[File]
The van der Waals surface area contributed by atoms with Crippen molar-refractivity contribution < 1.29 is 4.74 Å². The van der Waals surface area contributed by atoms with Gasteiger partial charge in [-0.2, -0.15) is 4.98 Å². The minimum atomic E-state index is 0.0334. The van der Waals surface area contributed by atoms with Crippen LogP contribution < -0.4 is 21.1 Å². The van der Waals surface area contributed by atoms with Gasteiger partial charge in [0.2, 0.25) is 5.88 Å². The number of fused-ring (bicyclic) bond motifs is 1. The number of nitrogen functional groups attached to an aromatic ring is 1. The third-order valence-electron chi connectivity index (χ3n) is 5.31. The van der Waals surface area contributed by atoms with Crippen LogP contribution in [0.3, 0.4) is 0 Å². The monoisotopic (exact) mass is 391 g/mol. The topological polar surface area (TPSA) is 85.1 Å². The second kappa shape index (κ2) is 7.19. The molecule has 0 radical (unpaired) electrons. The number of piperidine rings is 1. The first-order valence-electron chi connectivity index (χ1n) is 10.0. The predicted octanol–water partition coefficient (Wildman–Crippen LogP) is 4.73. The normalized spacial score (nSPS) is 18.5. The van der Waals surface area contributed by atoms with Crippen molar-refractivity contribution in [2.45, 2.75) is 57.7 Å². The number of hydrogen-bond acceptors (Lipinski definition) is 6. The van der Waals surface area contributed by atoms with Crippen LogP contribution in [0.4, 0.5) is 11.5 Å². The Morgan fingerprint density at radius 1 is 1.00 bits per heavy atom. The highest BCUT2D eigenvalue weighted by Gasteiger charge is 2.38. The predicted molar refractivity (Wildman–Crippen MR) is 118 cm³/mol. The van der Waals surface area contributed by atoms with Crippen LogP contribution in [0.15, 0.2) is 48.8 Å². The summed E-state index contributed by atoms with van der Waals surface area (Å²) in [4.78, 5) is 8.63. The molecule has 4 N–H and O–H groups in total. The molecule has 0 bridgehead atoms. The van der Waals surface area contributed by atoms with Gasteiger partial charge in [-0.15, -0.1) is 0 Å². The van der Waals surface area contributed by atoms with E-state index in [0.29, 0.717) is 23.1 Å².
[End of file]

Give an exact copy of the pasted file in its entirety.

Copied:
The van der Waals surface area contributed by atoms with Crippen molar-refractivity contribution < 1.29 is 4.74 Å². The van der Waals surface area contributed by atoms with Gasteiger partial charge in [-0.2, -0.15) is 4.98 Å². The minimum atomic E-state index is 0.0334. The van der Waals surface area contributed by atoms with Crippen LogP contribution < -0.4 is 21.1 Å². The van der Waals surface area contributed by atoms with Gasteiger partial charge in [0.2, 0.25) is 5.88 Å². The number of fused-ring (bicyclic) bond motifs is 1. The number of nitrogen functional groups attached to an aromatic ring is 1. The third-order valence-electron chi connectivity index (χ3n) is 5.31. The van der Waals surface area contributed by atoms with Crippen LogP contribution in [0.3, 0.4) is 0 Å². The monoisotopic (exact) mass is 391 g/mol. The topological polar surface area (TPSA) is 85.1 Å². The second kappa shape index (κ2) is 7.19. The molecule has 0 radical (unpaired) electrons. The number of piperidine rings is 1. The first-order valence-electron chi connectivity index (χ1n) is 10.0. The predicted octanol–water partition coefficient (Wildman–Crippen LogP) is 4.73. The normalized spacial score (nSPS) is 18.5. The van der Waals surface area contributed by atoms with Crippen molar-refractivity contribution in [2.45, 2.75) is 57.7 Å². The number of hydrogen-bond acceptors (Lipinski definition) is 6. The van der Waals surface area contributed by atoms with Crippen LogP contribution in [0.4, 0.5) is 11.5 Å². The Morgan fingerprint density at radius 1 is 1.00 bits per heavy atom. The highest BCUT2D eigenvalue weighted by Gasteiger charge is 2.38. The predicted molar refractivity (Wildman–Crippen MR) is 118 cm³/mol. The van der Waals surface area contributed by atoms with Crippen LogP contribution in [0.15, 0.2) is 48.8 Å². The summed E-state index contributed by atoms with van der Waals surface area (Å²) in [4.78, 5) is 8.63. The molecule has 4 N–H and O–H groups in total. The molecule has 0 bridgehead atoms. The van der Waals surface area contributed by atoms with Gasteiger partial charge in [-0.15, -0.1) is 0 Å². The van der Waals surface area contributed by atoms with E-state index in [0.29, 0.717) is 23.1 Å².